Wednesday, November 30, 2005


Smokers may be refused some treatments

Patients with illnesses deemed to be 'self-inflicted' could be denied treatment under guidance introduced by the drugs rationing watchdog. Heavy drinkers or smokers and those who are overweight could all be refused help.

Patients' groups last night demanded to know how far the definition of 'self-inflicted' illness might go. They are concerned it could also cover conditions such as sports injuries.

Details of the guidelines emerged days after health trusts in Suffolk announced that obese patients would be banned from having knee and hip replacements. It appears in a document produced by the National Institute for Health and Clinical Excellence to help decide how new drugs and treatments could best be employed. In the section on self-induced illnesses, the document, entitled Social Value Judgments, says treatment could be withheld if the selfinflicted cause of the illness affects the 'clinical or cost effectiveness' of a drug or treatment. But it adds that NICE should try not to deny treatment to those whose condition is partly or wholly self-inflicted.

Speaking to a Sunday newspaper, NICE chairman Sir Michael Rawlins defended the approach. "Alcoholism rots the liver and if the patient is going to continue drinking, giving them a liver when there is already a shortage of organs is not a sensible use of resources," he said. "We are not punishing alcoholics. It is just that it is pointless spending all that money and using a liver that could be used for someone else."

Patients' groups last night asked who would decide what a 'self-inflicted' illness was. Michael Summers, chairman of the Patients Association, said many people were worried by the events in Suffolk. The NICE guidance would merely add to that concern. "It's a question of where you draw the line. If someone falls down a mountain or hurts himself playing sport, is that self-inflicted?" he said. "And you have to say that some people are not overweight because of their lifestyle. "In some cases, it's something they may have inherited - is that self-inflicted? "I find this whole debate quite disturbing. Is it moral for someone to decide whether or not you are eligible for treatment in this way?"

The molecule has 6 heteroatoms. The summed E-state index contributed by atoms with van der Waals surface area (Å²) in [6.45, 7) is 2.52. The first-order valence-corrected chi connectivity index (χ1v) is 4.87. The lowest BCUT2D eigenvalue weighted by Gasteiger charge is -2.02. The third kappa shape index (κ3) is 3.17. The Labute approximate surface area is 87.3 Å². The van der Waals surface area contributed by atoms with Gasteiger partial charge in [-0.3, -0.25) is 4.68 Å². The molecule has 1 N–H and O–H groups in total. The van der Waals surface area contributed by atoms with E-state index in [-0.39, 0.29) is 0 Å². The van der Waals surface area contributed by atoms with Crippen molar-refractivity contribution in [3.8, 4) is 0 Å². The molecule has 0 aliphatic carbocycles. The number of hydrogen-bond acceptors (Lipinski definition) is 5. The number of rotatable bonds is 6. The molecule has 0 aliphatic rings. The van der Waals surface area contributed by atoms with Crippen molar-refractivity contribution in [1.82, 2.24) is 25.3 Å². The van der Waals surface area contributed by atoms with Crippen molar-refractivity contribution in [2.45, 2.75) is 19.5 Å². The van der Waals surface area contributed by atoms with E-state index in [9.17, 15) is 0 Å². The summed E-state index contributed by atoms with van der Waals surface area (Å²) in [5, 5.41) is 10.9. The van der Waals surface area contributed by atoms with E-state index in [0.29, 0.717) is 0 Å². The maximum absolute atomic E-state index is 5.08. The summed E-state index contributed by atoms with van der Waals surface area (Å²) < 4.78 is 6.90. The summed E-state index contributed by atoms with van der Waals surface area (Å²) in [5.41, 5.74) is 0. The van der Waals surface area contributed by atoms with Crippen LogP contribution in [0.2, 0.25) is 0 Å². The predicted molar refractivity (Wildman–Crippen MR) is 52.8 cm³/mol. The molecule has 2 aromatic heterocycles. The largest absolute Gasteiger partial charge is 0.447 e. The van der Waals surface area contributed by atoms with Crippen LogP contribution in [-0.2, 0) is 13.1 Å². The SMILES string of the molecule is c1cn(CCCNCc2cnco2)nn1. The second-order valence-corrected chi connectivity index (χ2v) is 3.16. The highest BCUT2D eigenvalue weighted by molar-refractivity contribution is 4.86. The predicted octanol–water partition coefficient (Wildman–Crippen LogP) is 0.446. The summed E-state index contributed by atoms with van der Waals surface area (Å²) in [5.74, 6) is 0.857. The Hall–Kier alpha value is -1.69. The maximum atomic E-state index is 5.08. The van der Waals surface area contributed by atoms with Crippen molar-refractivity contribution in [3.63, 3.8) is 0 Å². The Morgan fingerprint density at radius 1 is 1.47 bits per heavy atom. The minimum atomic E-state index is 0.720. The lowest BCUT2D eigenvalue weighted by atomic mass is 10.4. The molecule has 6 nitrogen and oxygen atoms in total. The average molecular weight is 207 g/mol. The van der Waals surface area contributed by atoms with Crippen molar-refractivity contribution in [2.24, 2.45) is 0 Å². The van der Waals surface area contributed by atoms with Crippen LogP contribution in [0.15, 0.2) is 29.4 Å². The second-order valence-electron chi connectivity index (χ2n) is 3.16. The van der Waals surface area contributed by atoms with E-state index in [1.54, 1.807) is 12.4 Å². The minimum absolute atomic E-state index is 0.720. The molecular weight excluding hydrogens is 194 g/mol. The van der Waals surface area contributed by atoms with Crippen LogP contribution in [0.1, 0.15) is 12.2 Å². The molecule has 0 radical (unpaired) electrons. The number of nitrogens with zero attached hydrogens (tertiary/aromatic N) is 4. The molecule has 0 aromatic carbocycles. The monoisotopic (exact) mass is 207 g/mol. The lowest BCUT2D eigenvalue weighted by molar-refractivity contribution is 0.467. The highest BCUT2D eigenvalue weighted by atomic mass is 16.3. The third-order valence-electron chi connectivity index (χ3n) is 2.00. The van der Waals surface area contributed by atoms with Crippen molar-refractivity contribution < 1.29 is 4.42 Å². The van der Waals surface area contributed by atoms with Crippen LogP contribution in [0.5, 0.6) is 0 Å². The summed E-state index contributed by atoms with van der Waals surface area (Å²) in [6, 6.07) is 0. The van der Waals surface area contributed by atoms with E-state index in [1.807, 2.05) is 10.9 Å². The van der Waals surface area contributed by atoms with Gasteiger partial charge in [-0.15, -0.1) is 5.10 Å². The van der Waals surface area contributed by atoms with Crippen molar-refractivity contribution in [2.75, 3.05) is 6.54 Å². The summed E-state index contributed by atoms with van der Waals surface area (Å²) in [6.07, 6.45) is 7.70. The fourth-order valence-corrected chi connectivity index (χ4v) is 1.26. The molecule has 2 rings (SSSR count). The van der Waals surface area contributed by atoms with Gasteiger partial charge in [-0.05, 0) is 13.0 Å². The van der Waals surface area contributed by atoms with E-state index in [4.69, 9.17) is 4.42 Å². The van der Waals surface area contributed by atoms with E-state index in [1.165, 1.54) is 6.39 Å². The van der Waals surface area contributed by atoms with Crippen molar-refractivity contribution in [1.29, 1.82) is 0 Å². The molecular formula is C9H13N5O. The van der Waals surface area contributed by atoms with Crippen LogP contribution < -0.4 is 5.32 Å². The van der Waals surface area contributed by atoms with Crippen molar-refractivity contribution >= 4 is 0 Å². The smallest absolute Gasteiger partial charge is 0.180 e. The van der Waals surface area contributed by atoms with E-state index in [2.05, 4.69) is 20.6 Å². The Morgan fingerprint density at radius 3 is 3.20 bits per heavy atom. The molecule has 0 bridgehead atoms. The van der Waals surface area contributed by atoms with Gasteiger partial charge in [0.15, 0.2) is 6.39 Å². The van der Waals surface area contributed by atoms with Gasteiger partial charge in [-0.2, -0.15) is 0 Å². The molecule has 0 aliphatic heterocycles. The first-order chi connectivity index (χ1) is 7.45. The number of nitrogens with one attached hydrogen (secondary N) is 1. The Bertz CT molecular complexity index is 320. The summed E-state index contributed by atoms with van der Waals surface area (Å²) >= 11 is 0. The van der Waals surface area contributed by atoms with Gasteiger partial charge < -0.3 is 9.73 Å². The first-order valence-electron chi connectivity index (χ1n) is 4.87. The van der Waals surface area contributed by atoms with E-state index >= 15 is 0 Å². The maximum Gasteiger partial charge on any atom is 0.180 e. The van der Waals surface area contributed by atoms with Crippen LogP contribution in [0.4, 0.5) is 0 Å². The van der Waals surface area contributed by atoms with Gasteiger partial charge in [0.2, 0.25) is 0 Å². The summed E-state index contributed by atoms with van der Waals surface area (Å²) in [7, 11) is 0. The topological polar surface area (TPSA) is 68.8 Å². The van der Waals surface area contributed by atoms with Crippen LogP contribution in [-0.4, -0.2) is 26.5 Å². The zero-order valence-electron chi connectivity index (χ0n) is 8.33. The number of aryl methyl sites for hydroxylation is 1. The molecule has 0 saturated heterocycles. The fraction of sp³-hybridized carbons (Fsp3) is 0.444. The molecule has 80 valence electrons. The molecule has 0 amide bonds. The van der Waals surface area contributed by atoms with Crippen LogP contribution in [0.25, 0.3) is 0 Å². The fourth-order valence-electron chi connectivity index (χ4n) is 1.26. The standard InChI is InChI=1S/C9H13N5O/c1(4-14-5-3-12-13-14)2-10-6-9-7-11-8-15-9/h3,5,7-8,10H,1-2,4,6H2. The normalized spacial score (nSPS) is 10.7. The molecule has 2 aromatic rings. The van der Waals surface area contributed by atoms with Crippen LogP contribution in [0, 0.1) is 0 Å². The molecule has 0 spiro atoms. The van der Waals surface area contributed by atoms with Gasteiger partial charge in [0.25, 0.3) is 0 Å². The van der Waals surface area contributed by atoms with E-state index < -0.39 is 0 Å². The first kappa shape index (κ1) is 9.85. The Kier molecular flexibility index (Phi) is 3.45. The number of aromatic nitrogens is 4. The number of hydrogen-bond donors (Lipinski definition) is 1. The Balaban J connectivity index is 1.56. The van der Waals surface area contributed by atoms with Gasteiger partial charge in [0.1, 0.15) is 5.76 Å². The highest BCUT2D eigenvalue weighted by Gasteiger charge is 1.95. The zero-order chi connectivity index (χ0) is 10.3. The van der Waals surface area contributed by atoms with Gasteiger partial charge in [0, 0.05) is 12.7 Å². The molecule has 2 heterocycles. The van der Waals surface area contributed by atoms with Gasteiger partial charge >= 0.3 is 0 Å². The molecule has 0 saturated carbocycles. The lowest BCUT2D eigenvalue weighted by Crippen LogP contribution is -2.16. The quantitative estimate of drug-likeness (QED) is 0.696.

A poll by the website found one in five doctors said they had withheld treatment from a patient because of their 'unhealthy' lifestyle. A NICE spokesman said last night the guidance was for its own staff. It would not be issued to hospitals or doctors. "NICE will use this to inform the development of future guidance for the NHS on specific clinical conditions," she added.

Five health trusts in East Suffolk, including Ipswich Hospital NHS Trust, are to deny hip and knee replacements to patients who are overweight, it emerged last week. The plans come as the trusts attempt to reduce a 47.9 million pound deficit. The policy was defended by Dr Brian Keeble, who is the director of public health care for Ipswich Primary Care Trust. He said there was 'good science' behind the decision to target obese patients. He added: "Patients who are overweight do worse after operations, particularly bigger and longer operations."



For greatest efficiency, lowest cost and maximum choice, ALL hospitals and health insurance schemes should be privately owned and run -- with government-paid vouchers for the very poor and minimal regulation. Both Australia and Sweden have large private sector health systems with government reimbursement for privately-provided services so can a purely private system with some level of government reimbursement or insurance for the poor be so hard to do?

Comments? Email me here. If there are no recent posts here, the mirror site may be more up to date. My Home Page is here or here.


No comments: